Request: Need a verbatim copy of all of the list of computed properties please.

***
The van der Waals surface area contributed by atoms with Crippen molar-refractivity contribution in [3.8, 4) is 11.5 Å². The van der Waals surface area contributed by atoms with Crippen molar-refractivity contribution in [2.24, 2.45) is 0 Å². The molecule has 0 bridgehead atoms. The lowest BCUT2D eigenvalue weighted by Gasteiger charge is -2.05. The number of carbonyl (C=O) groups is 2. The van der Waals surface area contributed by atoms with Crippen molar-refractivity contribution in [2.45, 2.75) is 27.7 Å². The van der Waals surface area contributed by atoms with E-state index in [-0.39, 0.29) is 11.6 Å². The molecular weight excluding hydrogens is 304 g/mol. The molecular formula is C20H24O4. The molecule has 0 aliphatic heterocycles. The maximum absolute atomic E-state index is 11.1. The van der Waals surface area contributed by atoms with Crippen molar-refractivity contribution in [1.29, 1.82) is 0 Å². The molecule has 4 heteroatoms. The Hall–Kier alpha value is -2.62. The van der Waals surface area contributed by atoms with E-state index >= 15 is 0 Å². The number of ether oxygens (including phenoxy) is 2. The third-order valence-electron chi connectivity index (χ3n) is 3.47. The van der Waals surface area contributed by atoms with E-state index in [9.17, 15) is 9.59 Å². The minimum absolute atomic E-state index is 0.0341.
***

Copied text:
The van der Waals surface area contributed by atoms with Crippen molar-refractivity contribution in [3.8, 4) is 11.5 Å². The van der Waals surface area contributed by atoms with Crippen molar-refractivity contribution in [2.24, 2.45) is 0 Å². The molecule has 0 bridgehead atoms. The lowest BCUT2D eigenvalue weighted by Gasteiger charge is -2.05. The number of carbonyl (C=O) groups is 2. The van der Waals surface area contributed by atoms with Crippen molar-refractivity contribution in [2.45, 2.75) is 27.7 Å². The van der Waals surface area contributed by atoms with E-state index in [-0.39, 0.29) is 11.6 Å². The molecular weight excluding hydrogens is 304 g/mol. The molecular formula is C20H24O4. The molecule has 0 aliphatic heterocycles. The maximum absolute atomic E-state index is 11.1. The van der Waals surface area contributed by atoms with Crippen molar-refractivity contribution in [1.29, 1.82) is 0 Å². The molecule has 4 heteroatoms. The Hall–Kier alpha value is -2.62. The van der Waals surface area contributed by atoms with E-state index >= 15 is 0 Å². The number of ether oxygens (including phenoxy) is 2. The third-order valence-electron chi connectivity index (χ3n) is 3.47. The van der Waals surface area contributed by atoms with E-state index in [9.17, 15) is 9.59 Å². The minimum absolute atomic E-state index is 0.0341.